East Hampton Town Rescinds Permit For New 7-Eleven In Amagansett


East Hampton Town Planning Department officials on Friday rescinded the building permit that would have allowed a new 7-Eleven to open at the former Villa Prince Ristorante property on Montauk Highway in Amagansett.

According to a statement issued by East Hampton Town Attorney Elizabeth Vail, additional site plan review is required before a building permit can be issued by the town. Her statement also notes that a full review of the property’s planning history was not completed prior to the original permit being issued on January 30 by East Hampton Town Building Inspector Tom Preiato.

The building permit was granted to make interior alterations to his building, which includes specifications for a 7-Eleven.

“The building is basically going from a 116-seat restaurant … business, to a store that probably has an occupancy of 30—that’s a decrease,” Mr. Preiato said last week. “No further site plan review is needed unless something else like subdivision issues come up that I’m not aware of. Right now we’re working on making sure everything is fine.”

Some community members were up in arms that no review or traffic study had been done prior to the issuance of the building permit, saying that a 7-Eleven would change the character of Amagansett.

Montauk gained its own 7-Eleven in 2010, and just this week, Newsday reported that it is now the top grossing 7-Eleven in the country. Some Montauk residents had spoken out against that store’s approval.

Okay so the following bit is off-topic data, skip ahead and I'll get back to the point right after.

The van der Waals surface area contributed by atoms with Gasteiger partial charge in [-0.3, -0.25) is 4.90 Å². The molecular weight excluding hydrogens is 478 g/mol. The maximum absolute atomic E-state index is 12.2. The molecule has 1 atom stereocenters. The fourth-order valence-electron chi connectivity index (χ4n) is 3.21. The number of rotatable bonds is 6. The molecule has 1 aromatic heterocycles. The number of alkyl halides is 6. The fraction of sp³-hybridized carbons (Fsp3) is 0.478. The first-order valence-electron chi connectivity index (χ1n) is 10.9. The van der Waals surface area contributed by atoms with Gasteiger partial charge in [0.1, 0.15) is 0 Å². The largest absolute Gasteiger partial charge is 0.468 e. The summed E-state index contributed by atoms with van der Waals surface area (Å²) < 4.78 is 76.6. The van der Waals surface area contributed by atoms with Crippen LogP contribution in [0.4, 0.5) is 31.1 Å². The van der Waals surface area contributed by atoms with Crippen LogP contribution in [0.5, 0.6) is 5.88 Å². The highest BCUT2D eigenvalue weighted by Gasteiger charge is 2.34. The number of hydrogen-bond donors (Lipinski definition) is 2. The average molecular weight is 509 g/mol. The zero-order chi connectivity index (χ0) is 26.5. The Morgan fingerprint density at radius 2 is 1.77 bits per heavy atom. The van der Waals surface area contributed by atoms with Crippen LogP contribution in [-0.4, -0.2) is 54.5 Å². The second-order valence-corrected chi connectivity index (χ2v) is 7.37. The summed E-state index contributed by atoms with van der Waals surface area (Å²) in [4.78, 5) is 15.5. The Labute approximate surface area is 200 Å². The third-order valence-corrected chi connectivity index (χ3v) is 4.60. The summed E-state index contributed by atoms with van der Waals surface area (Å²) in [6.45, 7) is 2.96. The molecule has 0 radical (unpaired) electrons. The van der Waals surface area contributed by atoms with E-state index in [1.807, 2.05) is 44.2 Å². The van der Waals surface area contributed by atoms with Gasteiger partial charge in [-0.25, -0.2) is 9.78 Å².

This week East Hampton town determined that a 1983 subdivision of the Amagansett property is invalid and while retail is a permitted use, the applicant should have first secured site plan approval from the town prior to being granted a building permit.

“The subject property has a complicated history with multiple prior planning reviews and approvals issued over the last 40 years,” Ms. Vail said. “Specifically, the decision to rescind the building permit is based in part on the fact that a 1983 subdivision of the property was never fully completed and is thus invalid.”

Additionally, Ms. Vail explained that previous clearing and grading work completed by the applicant, Richard Principi, was, in fact, done on the same property, even though town officials were originally told it was a separate parcel. Ms. Vail said those changes should have automatically triggered a site plan review for the latest application.

Additionally, in 1997, it was determined that if any improvements were to be made to the property, a new site plan review would be required because the old one was approved in 1977.

“Further review is required to determine if certain conditions of that original site plan approval were met, particularly regarding the parking requirements on-site,” Ms. Vail said. “As such, site plan review for parking is likely required as well.”

The attorney noted that the prior owner of the property was alerted to these issues in a letter dated February 7, 1994, from the town’s planning director.

“The mistaken or erroneous issuance of a permit does not limit or stop a municipality from correcting errors, even when there may be harsh results,” Ms. Vail said.

Mr. Preiato and Mr. Principi did not return calls for comment on Tuesday.

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